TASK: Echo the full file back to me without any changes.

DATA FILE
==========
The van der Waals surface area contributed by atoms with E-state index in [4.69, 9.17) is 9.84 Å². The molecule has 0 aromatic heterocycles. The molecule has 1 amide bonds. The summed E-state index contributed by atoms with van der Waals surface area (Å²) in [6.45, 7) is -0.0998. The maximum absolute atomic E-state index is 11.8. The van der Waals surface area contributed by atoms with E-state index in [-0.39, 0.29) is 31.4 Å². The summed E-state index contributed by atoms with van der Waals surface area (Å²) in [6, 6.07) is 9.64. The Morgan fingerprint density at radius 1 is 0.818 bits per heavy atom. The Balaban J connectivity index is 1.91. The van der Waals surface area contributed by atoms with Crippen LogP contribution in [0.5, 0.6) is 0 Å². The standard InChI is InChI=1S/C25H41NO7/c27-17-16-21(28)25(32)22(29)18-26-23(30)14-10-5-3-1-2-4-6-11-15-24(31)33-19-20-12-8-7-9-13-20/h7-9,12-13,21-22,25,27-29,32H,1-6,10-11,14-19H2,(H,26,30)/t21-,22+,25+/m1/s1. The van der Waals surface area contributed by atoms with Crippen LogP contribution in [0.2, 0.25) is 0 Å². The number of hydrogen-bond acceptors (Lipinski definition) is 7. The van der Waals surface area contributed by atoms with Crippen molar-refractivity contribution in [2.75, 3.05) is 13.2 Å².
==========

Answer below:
The van der Waals surface area contributed by atoms with E-state index in [4.69, 9.17) is 9.84 Å². The molecule has 0 aromatic heterocycles. The molecule has 1 amide bonds. The summed E-state index contributed by atoms with van der Waals surface area (Å²) in [6.45, 7) is -0.0998. The maximum absolute atomic E-state index is 11.8. The van der Waals surface area contributed by atoms with E-state index in [-0.39, 0.29) is 31.4 Å². The summed E-state index contributed by atoms with van der Waals surface area (Å²) in [6, 6.07) is 9.64. The Morgan fingerprint density at radius 1 is 0.818 bits per heavy atom. The Balaban J connectivity index is 1.91. The van der Waals surface area contributed by atoms with Crippen LogP contribution in [0.5, 0.6) is 0 Å². The standard InChI is InChI=1S/C25H41NO7/c27-17-16-21(28)25(32)22(29)18-26-23(30)14-10-5-3-1-2-4-6-11-15-24(31)33-19-20-12-8-7-9-13-20/h7-9,12-13,21-22,25,27-29,32H,1-6,10-11,14-19H2,(H,26,30)/t21-,22+,25+/m1/s1. The van der Waals surface area contributed by atoms with Crippen LogP contribution in [0.2, 0.25) is 0 Å². The number of hydrogen-bond acceptors (Lipinski definition) is 7. The van der Waals surface area contributed by atoms with Crippen molar-refractivity contribution in [2.75, 3.05) is 13.2 Å².